I had had it. Too many people, had said too many things that they could never, and likely would never, take back. It was an especially difficult dialogue because most of us had just completed three years at James E. Rogers College of Law – where we learned to fight for justice (understanding that one woman’s justice is another’s injustice). As lawyers, no one backed down, or conceded, or misspoke. We were all right, all the time. We stood our ground in mud, and in rising waters, and often totally alone.
I turned a sickly green upon seeing so many Tucson-grown lawyers debating an issue that affects the African-American community so deeply. For five years, I felt as if African-American social issues did not exist in Arizona. African-Americans account for a small percentage of Tucson’s, and Arizona’s, overall population; I thought, “out-of-sight, out-of-mind.” I marched for AIDS, and I marched for women. I marched for Palestine, and I marched for the LGBT community. I marched, and wrote, and filmed for Mexican immigrants. When I marched for me, I mostly saw people that looked like me – that small percentage. So, I took special notice of the number, and names, of people who had strong opinions about Trayvon Martin, George Zimmerman, and the "trial of the millennium."
As a slowly budding criminal defense lawyer, I fought tooth and nail, for years, against my soon-to-be-prosecutor cohorts. But during this trial, for many, roles reversed. This unprovoked, yet prowling prosecutorial pack called a dead teen a thug, gangster, punk, and called the gun-toting defendant a hero. But this was just the first straw, not the final one. I had had it once I read post after post and article after article that discounted the feelings, ranting, and writing of anyone who had not seen the entire trial, who was not an attorney, or who was not on the jury. Insert meme that cleverly states, “you missed the entire point” here.
First, I encourage anyone to state their opinion, even an uninformed opinion, and even without a six-figure education. Second, this trial was more than just a trial. This catastrophe was about Oscar Grant, gun control, Stand Your Ground laws, 1.1 million incarcerated African-Americans that did not have the benefit of a seven-figure donated defense team, and a divided nation that was far more lighter-skins versus darker-skins than we want to admit. So, what am I going to do? I hosted two podcasts about the Trayvon Martin trial; I debated on Facebook. What can I really do?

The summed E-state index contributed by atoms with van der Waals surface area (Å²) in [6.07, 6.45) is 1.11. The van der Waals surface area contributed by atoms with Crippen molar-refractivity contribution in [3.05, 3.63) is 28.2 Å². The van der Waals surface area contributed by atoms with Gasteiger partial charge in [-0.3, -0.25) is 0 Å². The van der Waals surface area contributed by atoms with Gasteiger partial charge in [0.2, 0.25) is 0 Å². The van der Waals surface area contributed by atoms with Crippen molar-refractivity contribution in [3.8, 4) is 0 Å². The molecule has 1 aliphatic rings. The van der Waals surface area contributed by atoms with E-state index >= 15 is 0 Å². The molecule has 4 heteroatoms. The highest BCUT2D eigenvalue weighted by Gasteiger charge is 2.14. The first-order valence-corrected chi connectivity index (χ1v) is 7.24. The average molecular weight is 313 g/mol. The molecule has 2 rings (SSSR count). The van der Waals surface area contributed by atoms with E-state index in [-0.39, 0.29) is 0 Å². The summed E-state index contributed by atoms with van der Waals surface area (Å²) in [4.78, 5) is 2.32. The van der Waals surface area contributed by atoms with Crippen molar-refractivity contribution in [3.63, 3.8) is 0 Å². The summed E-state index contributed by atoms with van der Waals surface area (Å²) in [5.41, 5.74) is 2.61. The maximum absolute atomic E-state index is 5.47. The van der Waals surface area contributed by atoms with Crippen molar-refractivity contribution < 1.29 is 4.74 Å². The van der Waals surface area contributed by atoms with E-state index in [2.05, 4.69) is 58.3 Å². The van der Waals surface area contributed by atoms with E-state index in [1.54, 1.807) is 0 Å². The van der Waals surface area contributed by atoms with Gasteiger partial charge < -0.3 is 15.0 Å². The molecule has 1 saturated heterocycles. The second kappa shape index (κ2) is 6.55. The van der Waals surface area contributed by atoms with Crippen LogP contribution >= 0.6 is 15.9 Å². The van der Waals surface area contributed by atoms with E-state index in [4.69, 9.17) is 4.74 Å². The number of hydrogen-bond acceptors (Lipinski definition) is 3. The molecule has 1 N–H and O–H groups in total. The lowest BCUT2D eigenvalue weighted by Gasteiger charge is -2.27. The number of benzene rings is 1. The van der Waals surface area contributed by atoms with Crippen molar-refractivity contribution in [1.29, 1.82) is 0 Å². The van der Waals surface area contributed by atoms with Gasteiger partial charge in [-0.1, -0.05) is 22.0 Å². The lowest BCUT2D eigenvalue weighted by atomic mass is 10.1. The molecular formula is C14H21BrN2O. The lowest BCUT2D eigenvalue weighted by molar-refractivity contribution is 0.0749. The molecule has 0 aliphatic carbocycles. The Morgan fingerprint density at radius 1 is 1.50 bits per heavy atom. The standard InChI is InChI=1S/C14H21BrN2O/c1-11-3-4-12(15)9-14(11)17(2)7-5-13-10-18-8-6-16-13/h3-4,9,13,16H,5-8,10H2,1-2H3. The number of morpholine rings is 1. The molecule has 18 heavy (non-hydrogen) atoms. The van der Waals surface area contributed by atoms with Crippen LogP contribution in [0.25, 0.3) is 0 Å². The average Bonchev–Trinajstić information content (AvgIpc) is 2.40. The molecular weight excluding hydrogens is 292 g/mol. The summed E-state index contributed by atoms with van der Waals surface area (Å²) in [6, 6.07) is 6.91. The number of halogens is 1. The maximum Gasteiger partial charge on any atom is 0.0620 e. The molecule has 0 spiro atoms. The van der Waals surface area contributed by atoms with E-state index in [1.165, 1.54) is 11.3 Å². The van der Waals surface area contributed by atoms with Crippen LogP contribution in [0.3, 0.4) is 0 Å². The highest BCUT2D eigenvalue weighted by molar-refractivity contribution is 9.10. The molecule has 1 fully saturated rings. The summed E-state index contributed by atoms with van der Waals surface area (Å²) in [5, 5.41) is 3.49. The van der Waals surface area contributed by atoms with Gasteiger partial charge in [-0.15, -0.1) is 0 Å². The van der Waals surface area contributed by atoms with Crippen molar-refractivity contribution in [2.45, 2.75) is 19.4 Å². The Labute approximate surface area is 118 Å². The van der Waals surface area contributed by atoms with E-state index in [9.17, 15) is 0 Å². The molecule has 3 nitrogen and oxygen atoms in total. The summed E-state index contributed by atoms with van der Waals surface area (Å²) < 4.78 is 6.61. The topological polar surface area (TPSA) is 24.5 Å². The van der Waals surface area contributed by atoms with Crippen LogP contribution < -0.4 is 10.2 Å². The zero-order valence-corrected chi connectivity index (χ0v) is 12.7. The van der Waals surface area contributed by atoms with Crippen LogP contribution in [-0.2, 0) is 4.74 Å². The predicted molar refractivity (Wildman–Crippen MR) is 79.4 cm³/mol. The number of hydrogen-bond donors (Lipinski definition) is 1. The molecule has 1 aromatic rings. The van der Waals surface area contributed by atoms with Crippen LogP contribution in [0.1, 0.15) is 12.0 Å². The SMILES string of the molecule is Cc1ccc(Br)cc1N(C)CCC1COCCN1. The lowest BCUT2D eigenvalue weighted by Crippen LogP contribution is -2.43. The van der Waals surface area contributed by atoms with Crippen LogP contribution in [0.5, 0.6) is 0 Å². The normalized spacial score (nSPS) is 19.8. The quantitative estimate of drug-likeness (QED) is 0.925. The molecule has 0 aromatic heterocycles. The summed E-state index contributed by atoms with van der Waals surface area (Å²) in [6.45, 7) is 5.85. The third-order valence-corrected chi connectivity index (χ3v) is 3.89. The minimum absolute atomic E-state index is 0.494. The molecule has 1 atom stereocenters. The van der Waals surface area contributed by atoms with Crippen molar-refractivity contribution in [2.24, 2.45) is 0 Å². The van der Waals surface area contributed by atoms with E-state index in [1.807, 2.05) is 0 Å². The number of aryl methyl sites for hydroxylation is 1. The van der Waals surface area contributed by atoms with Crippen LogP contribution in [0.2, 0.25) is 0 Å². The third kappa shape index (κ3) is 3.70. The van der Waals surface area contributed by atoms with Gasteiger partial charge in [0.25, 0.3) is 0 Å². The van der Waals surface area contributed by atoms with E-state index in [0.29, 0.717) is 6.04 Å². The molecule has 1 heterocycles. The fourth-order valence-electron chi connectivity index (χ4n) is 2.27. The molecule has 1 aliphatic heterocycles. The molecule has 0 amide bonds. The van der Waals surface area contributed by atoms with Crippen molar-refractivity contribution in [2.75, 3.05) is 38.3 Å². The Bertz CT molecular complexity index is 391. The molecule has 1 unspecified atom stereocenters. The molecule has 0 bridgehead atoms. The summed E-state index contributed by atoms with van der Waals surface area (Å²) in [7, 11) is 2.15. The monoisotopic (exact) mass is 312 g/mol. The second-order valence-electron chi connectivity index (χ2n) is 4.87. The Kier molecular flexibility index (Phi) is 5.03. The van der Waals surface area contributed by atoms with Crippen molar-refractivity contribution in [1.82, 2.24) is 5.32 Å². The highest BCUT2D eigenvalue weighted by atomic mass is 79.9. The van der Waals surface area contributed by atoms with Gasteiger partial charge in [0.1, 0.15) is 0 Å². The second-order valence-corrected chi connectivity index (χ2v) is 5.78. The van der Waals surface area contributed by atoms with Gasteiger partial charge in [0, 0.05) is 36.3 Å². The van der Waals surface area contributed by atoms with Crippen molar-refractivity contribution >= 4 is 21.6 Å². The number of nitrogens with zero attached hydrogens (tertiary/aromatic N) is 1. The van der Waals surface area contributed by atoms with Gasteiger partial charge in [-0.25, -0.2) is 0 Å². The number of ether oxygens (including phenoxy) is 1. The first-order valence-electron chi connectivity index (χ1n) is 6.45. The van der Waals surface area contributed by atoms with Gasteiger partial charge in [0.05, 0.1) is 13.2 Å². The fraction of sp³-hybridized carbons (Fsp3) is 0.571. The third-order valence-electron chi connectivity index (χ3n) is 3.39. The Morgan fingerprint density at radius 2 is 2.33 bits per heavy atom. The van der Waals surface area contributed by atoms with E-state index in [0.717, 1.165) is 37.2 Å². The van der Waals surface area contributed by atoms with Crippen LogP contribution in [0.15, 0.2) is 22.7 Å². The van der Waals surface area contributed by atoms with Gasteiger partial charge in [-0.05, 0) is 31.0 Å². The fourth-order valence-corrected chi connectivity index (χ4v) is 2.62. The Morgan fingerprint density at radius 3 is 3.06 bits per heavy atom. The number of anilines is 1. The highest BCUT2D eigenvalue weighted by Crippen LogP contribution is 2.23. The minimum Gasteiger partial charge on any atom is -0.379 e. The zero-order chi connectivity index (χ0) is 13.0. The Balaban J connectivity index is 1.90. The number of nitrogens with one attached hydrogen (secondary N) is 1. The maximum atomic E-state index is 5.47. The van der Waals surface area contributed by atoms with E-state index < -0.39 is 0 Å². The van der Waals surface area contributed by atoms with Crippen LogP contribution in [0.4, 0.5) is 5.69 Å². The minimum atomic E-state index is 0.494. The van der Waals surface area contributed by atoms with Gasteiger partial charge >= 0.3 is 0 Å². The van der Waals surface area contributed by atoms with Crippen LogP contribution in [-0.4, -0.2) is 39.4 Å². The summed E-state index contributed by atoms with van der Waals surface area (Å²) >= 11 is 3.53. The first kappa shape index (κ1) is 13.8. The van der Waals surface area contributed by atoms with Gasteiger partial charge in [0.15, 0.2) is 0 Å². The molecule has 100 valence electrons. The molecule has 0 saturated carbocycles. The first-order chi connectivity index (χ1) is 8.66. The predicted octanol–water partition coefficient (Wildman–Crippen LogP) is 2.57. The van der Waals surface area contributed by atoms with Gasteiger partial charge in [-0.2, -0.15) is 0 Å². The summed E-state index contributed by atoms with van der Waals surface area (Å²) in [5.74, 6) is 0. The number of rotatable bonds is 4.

I realize now that only positivity can affect positively, so I started #BeyondtheSkin. #BeyondtheSkin is a Facebook group that allows members to post a picture of the black men in their lives, along with five sentences that tell their stories of familial love, academic excellence, and career accomplishments. Studies and surveys show that Americans still see dark skin as bad, and especially when that skin is accompanied by jewelry, baggy pants, tattoos, or loud music. But clothing and accessories do not determine content of character. As long as we fear men with dark skin, we will continue to shoot first, regardless of the circumstances.
Statistically, African-American males commit as much crime as every other group of males; they pose no special or additional danger. Hopefully, as people browse #BeyondtheSkin, they will begin to experience African-American males as Americans, neighbors, brothers and fathers, and not the other.